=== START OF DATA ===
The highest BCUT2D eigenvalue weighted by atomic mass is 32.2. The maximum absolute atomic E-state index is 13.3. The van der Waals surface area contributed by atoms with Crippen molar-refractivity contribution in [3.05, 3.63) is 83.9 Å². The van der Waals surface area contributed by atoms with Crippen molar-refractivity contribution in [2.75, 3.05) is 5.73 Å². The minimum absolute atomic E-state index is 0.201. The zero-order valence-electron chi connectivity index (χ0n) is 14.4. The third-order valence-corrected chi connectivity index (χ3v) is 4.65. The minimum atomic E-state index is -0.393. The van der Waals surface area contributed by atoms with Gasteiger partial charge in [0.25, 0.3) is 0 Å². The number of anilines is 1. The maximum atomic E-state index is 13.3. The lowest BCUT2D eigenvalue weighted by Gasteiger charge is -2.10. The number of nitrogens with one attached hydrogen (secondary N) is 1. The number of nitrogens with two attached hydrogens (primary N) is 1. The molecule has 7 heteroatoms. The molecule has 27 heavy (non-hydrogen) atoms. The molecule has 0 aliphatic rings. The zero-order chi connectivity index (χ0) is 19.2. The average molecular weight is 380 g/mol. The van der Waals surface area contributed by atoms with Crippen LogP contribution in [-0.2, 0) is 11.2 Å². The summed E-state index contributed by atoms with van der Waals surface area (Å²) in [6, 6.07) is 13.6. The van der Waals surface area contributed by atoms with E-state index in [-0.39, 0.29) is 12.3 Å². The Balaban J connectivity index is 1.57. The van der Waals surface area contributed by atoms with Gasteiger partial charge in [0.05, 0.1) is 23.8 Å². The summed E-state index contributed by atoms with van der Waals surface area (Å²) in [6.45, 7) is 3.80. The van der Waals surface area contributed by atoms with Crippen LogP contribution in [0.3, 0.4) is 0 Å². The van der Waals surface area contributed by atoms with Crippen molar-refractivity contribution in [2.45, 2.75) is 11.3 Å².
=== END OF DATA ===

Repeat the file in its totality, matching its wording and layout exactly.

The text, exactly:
The highest BCUT2D eigenvalue weighted by atomic mass is 32.2. The maximum absolute atomic E-state index is 13.3. The van der Waals surface area contributed by atoms with Crippen molar-refractivity contribution in [3.05, 3.63) is 83.9 Å². The van der Waals surface area contributed by atoms with Crippen molar-refractivity contribution in [2.75, 3.05) is 5.73 Å². The minimum absolute atomic E-state index is 0.201. The zero-order valence-electron chi connectivity index (χ0n) is 14.4. The third-order valence-corrected chi connectivity index (χ3v) is 4.65. The minimum atomic E-state index is -0.393. The van der Waals surface area contributed by atoms with Gasteiger partial charge in [0.25, 0.3) is 0 Å². The number of anilines is 1. The maximum atomic E-state index is 13.3. The lowest BCUT2D eigenvalue weighted by Gasteiger charge is -2.10. The number of nitrogens with one attached hydrogen (secondary N) is 1. The number of nitrogens with two attached hydrogens (primary N) is 1. The molecule has 7 heteroatoms. The molecule has 27 heavy (non-hydrogen) atoms. The molecule has 0 aliphatic rings. The zero-order chi connectivity index (χ0) is 19.2. The average molecular weight is 380 g/mol. The van der Waals surface area contributed by atoms with Crippen LogP contribution in [-0.2, 0) is 11.2 Å². The summed E-state index contributed by atoms with van der Waals surface area (Å²) in [6, 6.07) is 13.6. The van der Waals surface area contributed by atoms with E-state index in [-0.39, 0.29) is 12.3 Å². The Balaban J connectivity index is 1.57. The van der Waals surface area contributed by atoms with Gasteiger partial charge in [0.05, 0.1) is 23.8 Å². The summed E-state index contributed by atoms with van der Waals surface area (Å²) in [6.45, 7) is 3.80. The van der Waals surface area contributed by atoms with Crippen LogP contribution in [0.3, 0.4) is 0 Å². The van der Waals surface area contributed by atoms with Crippen molar-refractivity contribution in [2.45, 2.75) is 11.3 Å².